Alton Brown Says This Was A Fatal Flaw On Cutthroat Kitchen

There are some culinary competition shows, like "The Great British Bake Off," that have developed a fan base specifically because of how wholesome the competition is, with contestants offering positivity and a helping hand whenever possible. However, for those that like their food showdowns with a bit more edge, "Cutthroat Kitchen" just might be the solution. As Food Network detailed, the show (which was canceled in 2018, per Atlanta Journal Constitution) featured a whole different set of rules than many other productions, with competing chefs granted a budget of $25,000 they were able to spend on various sabotage tactics.

Not much was off limits, from utensils being destroyed to time taken off the clock, and chef and television personality Alton Brown was always there with his characteristic wit and quick commentary throughout the whole journey.

When asked about some of the lessons learned from hosting the show, Brown named several different tips and tricks for any future contestants to consider (should the show ever get back on the air), but there was just one thing that he flagged as a fatal flaw — and it's a lot simpler than you might assume. According to Brown, bidding on anything in more than $100 increments is something you just never, ever want to do, as he told Food Network in this article. As he says, doing so "only guarantees that you'll wind up spending more money."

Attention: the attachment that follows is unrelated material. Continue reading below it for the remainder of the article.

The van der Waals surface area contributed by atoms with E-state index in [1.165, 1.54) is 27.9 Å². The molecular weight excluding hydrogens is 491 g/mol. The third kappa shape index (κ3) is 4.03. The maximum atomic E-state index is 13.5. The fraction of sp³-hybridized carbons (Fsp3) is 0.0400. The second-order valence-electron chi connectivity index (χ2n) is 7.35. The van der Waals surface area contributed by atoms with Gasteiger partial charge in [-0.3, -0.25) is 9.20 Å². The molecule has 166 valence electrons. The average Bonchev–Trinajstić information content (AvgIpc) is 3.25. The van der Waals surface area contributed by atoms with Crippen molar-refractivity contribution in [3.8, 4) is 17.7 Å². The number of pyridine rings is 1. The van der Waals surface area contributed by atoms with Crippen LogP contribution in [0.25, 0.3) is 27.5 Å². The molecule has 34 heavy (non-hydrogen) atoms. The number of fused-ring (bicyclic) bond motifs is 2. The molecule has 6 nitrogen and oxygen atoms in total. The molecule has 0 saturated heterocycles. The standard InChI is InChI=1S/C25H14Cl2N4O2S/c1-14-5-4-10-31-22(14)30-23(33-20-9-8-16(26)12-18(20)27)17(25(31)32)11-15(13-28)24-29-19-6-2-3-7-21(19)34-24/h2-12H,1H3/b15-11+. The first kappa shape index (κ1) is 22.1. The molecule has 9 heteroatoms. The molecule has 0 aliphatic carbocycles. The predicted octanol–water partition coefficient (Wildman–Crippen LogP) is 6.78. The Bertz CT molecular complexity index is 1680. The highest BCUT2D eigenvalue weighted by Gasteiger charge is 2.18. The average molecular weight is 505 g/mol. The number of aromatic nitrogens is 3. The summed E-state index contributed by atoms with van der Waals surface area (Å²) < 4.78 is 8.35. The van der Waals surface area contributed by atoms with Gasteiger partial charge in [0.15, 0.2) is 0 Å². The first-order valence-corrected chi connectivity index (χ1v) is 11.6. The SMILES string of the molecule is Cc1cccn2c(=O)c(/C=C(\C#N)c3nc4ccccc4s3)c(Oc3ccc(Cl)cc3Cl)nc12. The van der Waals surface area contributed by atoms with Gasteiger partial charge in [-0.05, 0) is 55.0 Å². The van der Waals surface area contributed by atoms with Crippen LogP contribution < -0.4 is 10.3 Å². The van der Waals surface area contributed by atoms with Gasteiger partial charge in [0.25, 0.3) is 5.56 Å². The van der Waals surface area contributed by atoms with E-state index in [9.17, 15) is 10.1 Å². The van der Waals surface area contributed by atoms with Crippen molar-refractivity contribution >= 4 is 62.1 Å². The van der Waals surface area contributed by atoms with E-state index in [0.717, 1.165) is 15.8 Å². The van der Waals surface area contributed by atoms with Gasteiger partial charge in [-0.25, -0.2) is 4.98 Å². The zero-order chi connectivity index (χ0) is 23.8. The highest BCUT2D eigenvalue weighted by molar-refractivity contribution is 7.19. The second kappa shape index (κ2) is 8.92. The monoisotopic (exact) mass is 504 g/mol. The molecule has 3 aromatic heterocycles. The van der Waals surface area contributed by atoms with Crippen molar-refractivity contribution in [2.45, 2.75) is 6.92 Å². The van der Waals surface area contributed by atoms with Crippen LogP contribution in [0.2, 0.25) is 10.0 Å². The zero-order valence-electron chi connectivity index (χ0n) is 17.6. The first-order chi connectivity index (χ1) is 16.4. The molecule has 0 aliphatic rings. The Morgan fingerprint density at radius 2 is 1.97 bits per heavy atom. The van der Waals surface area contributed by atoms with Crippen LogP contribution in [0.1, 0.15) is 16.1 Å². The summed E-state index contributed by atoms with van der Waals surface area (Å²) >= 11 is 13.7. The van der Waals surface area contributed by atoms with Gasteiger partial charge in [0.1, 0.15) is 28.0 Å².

Simon Majumdar's tips for success

One of the primary reasons behind Brown's suggestion to never increase your bid by more than $100 at a time is simple game play. With a kitchen of cutthroat competitors all looking to secure the win, there's a distinct possibility that some may bid merely in an effort to drive the price up for their fellow competitors, as Brown warned (via Food Network). "Cutthroat Kitchen" judge Simon Majumdar also had a few tips for any potential future contestants, which he likewise dished in this article.

It seems Brown's warning to avoid bumping up your bid by too much isn't the only monetary tip to consider — Majumdar warns that some contestants spend way too much money in the first round and end up consequently ruining their chances in later rounds. He also advises contestants to not forget the basics when they're grabbing their items from the pantry — while certain flashy ingredients may catch your eye, he suggests the chefs grab a few key things like flour and eggs that can be used in multiple ways.

Majumdar has plenty of other tips for contestants, but ultimately it seems success on the "Cutthroat Kitchen" set appeared to be all about the basics: Stay calm, season things well, avoid the drama, and strategically consider any preferences or dislikes the judges have.